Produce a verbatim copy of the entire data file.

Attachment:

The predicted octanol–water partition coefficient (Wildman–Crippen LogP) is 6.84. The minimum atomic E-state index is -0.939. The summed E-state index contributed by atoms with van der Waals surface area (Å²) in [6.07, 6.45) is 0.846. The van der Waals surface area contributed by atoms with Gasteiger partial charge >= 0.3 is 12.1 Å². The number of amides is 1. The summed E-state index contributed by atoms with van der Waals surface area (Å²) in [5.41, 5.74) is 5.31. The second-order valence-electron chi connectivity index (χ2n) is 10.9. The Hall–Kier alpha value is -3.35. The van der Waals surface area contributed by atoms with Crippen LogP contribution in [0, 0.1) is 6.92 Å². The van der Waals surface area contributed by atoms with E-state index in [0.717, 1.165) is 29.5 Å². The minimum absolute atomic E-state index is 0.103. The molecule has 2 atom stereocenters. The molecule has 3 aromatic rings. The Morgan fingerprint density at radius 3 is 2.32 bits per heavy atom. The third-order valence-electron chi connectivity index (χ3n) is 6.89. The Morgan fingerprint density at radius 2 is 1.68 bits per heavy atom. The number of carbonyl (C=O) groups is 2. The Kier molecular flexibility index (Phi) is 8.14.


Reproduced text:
The predicted octanol–water partition coefficient (Wildman–Crippen LogP) is 6.84. The minimum atomic E-state index is -0.939. The summed E-state index contributed by atoms with van der Waals surface area (Å²) in [6.07, 6.45) is 0.846. The van der Waals surface area contributed by atoms with Gasteiger partial charge >= 0.3 is 12.1 Å². The number of amides is 1. The summed E-state index contributed by atoms with van der Waals surface area (Å²) in [5.41, 5.74) is 5.31. The second-order valence-electron chi connectivity index (χ2n) is 10.9. The Hall–Kier alpha value is -3.35. The van der Waals surface area contributed by atoms with Crippen LogP contribution in [0, 0.1) is 6.92 Å². The van der Waals surface area contributed by atoms with E-state index in [0.717, 1.165) is 29.5 Å². The minimum absolute atomic E-state index is 0.103. The molecule has 2 atom stereocenters. The molecule has 3 aromatic rings. The Morgan fingerprint density at radius 3 is 2.32 bits per heavy atom. The third-order valence-electron chi connectivity index (χ3n) is 6.89. The Morgan fingerprint density at radius 2 is 1.68 bits per heavy atom. The number of carbonyl (C=O) groups is 2. The Kier molecular flexibility index (Phi) is 8.14.